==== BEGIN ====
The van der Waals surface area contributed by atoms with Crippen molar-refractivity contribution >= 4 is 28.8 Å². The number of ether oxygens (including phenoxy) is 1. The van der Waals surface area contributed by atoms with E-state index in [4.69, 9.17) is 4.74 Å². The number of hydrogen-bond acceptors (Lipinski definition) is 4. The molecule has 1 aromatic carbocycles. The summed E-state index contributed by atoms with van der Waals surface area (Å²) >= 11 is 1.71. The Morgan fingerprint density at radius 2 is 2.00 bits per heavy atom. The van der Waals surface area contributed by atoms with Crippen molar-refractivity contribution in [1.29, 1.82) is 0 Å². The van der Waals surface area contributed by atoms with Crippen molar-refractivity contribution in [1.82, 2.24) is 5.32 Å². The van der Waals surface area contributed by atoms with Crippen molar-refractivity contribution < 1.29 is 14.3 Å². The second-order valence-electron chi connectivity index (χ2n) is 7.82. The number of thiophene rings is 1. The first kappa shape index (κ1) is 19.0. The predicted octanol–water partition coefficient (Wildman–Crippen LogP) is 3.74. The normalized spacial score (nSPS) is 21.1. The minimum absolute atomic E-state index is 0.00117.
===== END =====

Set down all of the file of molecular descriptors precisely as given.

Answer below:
The van der Waals surface area contributed by atoms with Crippen molar-refractivity contribution >= 4 is 28.8 Å². The number of ether oxygens (including phenoxy) is 1. The van der Waals surface area contributed by atoms with E-state index in [4.69, 9.17) is 4.74 Å². The number of hydrogen-bond acceptors (Lipinski definition) is 4. The molecule has 1 aromatic carbocycles. The summed E-state index contributed by atoms with van der Waals surface area (Å²) >= 11 is 1.71. The Morgan fingerprint density at radius 2 is 2.00 bits per heavy atom. The van der Waals surface area contributed by atoms with Crippen molar-refractivity contribution in [1.29, 1.82) is 0 Å². The van der Waals surface area contributed by atoms with Crippen molar-refractivity contribution in [1.82, 2.24) is 5.32 Å². The van der Waals surface area contributed by atoms with Crippen molar-refractivity contribution < 1.29 is 14.3 Å². The second-order valence-electron chi connectivity index (χ2n) is 7.82. The number of thiophene rings is 1. The first kappa shape index (κ1) is 19.0. The predicted octanol–water partition coefficient (Wildman–Crippen LogP) is 3.74. The normalized spacial score (nSPS) is 21.1. The minimum absolute atomic E-state index is 0.00117.